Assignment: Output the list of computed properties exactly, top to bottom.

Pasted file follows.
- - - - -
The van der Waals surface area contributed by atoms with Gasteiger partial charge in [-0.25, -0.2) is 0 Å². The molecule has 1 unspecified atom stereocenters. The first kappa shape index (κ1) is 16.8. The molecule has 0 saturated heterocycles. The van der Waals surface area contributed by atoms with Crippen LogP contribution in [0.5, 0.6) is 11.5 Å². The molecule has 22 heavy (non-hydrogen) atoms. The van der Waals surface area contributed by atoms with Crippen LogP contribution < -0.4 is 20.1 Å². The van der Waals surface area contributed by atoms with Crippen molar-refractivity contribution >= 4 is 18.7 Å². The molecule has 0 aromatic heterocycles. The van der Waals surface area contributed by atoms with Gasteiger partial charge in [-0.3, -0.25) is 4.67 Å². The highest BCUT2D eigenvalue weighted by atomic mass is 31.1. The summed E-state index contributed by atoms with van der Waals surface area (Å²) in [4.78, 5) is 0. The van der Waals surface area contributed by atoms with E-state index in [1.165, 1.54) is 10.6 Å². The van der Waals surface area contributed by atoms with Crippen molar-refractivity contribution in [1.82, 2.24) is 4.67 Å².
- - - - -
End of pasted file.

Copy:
The van der Waals surface area contributed by atoms with Gasteiger partial charge in [-0.25, -0.2) is 0 Å². The molecule has 1 unspecified atom stereocenters. The first kappa shape index (κ1) is 16.8. The molecule has 0 saturated heterocycles. The van der Waals surface area contributed by atoms with Crippen LogP contribution in [0.5, 0.6) is 11.5 Å². The molecule has 22 heavy (non-hydrogen) atoms. The van der Waals surface area contributed by atoms with Crippen LogP contribution < -0.4 is 20.1 Å². The van der Waals surface area contributed by atoms with Crippen molar-refractivity contribution >= 4 is 18.7 Å². The molecule has 0 aromatic heterocycles. The van der Waals surface area contributed by atoms with Gasteiger partial charge in [-0.3, -0.25) is 4.67 Å². The highest BCUT2D eigenvalue weighted by atomic mass is 31.1. The summed E-state index contributed by atoms with van der Waals surface area (Å²) in [4.78, 5) is 0. The van der Waals surface area contributed by atoms with E-state index in [1.165, 1.54) is 10.6 Å². The van der Waals surface area contributed by atoms with Crippen molar-refractivity contribution in [1.82, 2.24) is 4.67 Å².